By Sascha Karberg
'Imagine a bridge has collapsed and you have to reconstruct it from its parts, but you have no idea what 70 percent of its parts do', says Maya Schuldiner, researcher at the Weizmann Institute of Science in Rehovot, Israel. Medical practitioners face a similar problem when treating a sick person, as they do not know what the function of 70 percent of the human body’s proteins is. 'Proteins are the building blocks of life, and perform all the vital processes in the body, but of the 120,000, we only know the function of 30 percent', says Schuldiner. 'Before we can make any progress in medicine, we have to understand the basal processes and find out what every single protein does.'
Until recently, it took researchers about five years to discover the function of an unknown protein. Schuldiner has accelerated this process a hundredfold by using robots that can perform a thousand experiments per day, which would have taken a doctoral student years to do. In the meantime, Schuldiner’s laboratory is deciphering the function of two to three proteins per year.
The key to knowledge – collaboration
From a technical point of view, a far greater number of proteins can be deciphered per year. The robots produce more data than the dozen co-workers in Schuldiner’s laboratory can observe, understand, and interpret. Despite the robots’ acceleration of the experimentation, the human brain is still required to understand the results. 'This capacity is our bottle neck', says Schuldiner. She consequently relies on international collaboration, making her robots unconditionally available to other laboratories. 'In this way, more data can be analysed and more protein functions be deciphered in a shorter time.' In the last two years, Schuldiner has collaborated with 30 laboratories.
One of these is Marius Lemberg’s laboratory at the Center for Molecular Biology, Heidelberg University. 'The way our collaboration developed, is a great story about friendship in science', says Lemberg, who learned about Schuldiner when her laboratory published information about a gene called Ypf1. His interest was aroused and a mutual colleague initiated their contact. 'Since then, we work together instead of competing.'
Lemberg researches protein-degrading enzymes so-called proteases in the cell membrane. Ypf1 is a protease involved in the regulation of nutrient uptake through the cell membrane, a process involving, among others, the development of Alzheimer’s. Without Ypf1, too many proteins accumulate in the membrane acting as nutrient transporters. As a result, the cell’s nutrient balance goes haywire.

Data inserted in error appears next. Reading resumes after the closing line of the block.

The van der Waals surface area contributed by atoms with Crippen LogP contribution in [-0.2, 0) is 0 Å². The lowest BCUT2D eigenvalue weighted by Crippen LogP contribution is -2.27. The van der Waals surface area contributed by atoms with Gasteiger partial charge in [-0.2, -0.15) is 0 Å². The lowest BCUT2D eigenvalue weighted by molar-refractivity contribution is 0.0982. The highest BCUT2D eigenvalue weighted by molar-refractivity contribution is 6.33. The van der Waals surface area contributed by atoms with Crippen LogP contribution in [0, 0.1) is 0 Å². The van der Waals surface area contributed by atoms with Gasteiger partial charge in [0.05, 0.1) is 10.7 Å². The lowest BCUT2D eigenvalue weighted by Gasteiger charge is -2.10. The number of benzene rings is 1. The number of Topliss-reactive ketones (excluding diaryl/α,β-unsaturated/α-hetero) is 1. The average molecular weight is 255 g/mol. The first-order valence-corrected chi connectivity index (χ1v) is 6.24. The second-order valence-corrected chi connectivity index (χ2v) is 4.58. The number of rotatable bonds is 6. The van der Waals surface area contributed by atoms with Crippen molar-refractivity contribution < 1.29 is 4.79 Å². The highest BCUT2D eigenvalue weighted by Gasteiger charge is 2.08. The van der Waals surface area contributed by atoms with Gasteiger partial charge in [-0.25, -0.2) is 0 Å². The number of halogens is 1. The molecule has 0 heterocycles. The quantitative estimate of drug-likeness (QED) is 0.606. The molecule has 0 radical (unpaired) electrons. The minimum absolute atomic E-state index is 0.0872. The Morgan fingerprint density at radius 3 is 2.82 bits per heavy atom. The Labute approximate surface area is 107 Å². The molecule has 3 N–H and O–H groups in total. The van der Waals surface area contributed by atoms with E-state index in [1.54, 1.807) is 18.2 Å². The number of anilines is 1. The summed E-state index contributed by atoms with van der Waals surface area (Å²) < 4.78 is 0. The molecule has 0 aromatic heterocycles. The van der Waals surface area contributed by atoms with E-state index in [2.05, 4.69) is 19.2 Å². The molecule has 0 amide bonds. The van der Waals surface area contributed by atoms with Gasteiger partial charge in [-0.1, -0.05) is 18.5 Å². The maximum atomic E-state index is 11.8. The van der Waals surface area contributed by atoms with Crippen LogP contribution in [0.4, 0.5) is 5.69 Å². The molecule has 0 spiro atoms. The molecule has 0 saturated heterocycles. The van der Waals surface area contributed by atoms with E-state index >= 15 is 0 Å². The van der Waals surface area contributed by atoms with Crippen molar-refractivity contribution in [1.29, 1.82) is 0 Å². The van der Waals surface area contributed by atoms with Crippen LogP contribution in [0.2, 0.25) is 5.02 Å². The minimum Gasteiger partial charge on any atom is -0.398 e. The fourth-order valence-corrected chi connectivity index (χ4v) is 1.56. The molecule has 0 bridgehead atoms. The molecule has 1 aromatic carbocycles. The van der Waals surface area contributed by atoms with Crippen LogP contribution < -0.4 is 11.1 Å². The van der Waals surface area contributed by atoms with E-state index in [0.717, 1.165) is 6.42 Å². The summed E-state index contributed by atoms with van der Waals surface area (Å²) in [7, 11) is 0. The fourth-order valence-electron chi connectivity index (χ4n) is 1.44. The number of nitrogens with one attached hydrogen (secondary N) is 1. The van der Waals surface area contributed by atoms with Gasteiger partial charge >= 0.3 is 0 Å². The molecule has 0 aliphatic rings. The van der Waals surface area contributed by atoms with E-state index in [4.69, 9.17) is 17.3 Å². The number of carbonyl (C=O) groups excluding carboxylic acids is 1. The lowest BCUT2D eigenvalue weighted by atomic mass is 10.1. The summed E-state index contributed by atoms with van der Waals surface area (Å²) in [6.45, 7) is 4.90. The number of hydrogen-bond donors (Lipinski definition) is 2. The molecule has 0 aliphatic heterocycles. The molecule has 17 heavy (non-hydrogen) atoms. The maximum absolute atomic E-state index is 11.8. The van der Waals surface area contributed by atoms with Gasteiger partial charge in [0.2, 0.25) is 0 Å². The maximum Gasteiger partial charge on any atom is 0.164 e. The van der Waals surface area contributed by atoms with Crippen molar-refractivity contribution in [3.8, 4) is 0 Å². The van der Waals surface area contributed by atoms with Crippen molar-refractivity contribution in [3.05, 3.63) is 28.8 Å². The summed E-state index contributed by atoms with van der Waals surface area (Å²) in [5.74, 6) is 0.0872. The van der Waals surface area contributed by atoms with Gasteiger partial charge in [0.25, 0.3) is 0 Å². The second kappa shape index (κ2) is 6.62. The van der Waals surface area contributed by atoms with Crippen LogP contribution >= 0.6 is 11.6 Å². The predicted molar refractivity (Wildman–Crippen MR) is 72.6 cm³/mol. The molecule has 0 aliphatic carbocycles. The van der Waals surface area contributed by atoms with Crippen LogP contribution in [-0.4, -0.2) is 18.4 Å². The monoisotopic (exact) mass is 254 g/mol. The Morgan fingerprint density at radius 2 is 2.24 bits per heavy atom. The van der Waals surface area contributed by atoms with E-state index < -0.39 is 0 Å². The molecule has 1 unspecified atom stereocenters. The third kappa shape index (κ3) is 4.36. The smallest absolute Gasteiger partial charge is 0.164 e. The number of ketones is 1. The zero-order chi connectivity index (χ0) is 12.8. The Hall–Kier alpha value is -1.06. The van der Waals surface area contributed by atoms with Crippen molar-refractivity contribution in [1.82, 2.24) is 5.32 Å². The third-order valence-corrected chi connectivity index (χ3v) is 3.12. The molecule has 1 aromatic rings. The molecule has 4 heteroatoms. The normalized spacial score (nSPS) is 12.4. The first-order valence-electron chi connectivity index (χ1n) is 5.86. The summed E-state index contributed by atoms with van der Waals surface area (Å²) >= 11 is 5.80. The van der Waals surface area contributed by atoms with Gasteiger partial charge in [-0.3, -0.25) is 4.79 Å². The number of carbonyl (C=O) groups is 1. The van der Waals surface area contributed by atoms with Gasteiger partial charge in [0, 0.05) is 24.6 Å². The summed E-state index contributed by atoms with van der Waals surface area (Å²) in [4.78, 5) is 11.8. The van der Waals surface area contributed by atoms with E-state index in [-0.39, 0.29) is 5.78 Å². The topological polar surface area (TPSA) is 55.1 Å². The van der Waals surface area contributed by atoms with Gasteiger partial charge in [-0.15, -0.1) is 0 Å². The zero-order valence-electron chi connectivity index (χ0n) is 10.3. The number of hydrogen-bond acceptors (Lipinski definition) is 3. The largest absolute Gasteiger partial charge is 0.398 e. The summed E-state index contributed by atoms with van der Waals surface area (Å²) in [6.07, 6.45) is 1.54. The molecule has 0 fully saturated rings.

Understanding such relationships requires biochemical, cell biological, and molecular biological techniques. 'Input from the Schuldiner laboratory has helped us improve our standards regarding modern yeast genetics', says Lemberg. Schuldiner maintains, 'I appreciated the collaboration specifically, because Marius Lemberg is one of the most important experts in the area of membranous proteases.' In terms of the German-Israeli collaboration, Lemberg and Schuldiner concur, 'The collaboration allowed us to achieve a high scientific standard.'
Creativity from a sense of security
Schuldiner is no stranger to the international research community. Researchers from many countries work at the Weizmann Institute of Science. For six years Schuldiner worked as postdoctoral student at the University of California in San Francisco, but then moved back home – she missed Israel, her family, her friends, her language, her culture. 'Science is like art. You have to be in a place of emotional security to be creative.' She nevertheless hesitated to raise her children in a politically insecure country. 'I was worried to think that my sons would have to join the army and get hurt or, equally as bad, hurt others.' Nobody wants to raise children in such an environment. 'But ultimately every country has its problems and, in the end, the relationship with our homeland gives us so much strength that I preferred to raise my children in a country where they are welcome and a part of the society.'
After finishing school, Schuldiner originally wanted to become a medical practitioner. She had even been allocated a medical study place at a university. While on holiday in Thailand, two weeks before the beginning of the first semester, she read a few popular scientific books about physics, chemistry, and biology on the beach. 'And suddenly I realised that I did not want to learn what others had discovered, but wanted to make those discoveries myself', Schuldiner explains. 'This realisation stuck me with such force that I changed from medicine to biology a day before the start of the semester.' Who knows where protein research would be today if Schuldiner had read the wrong book on that beach.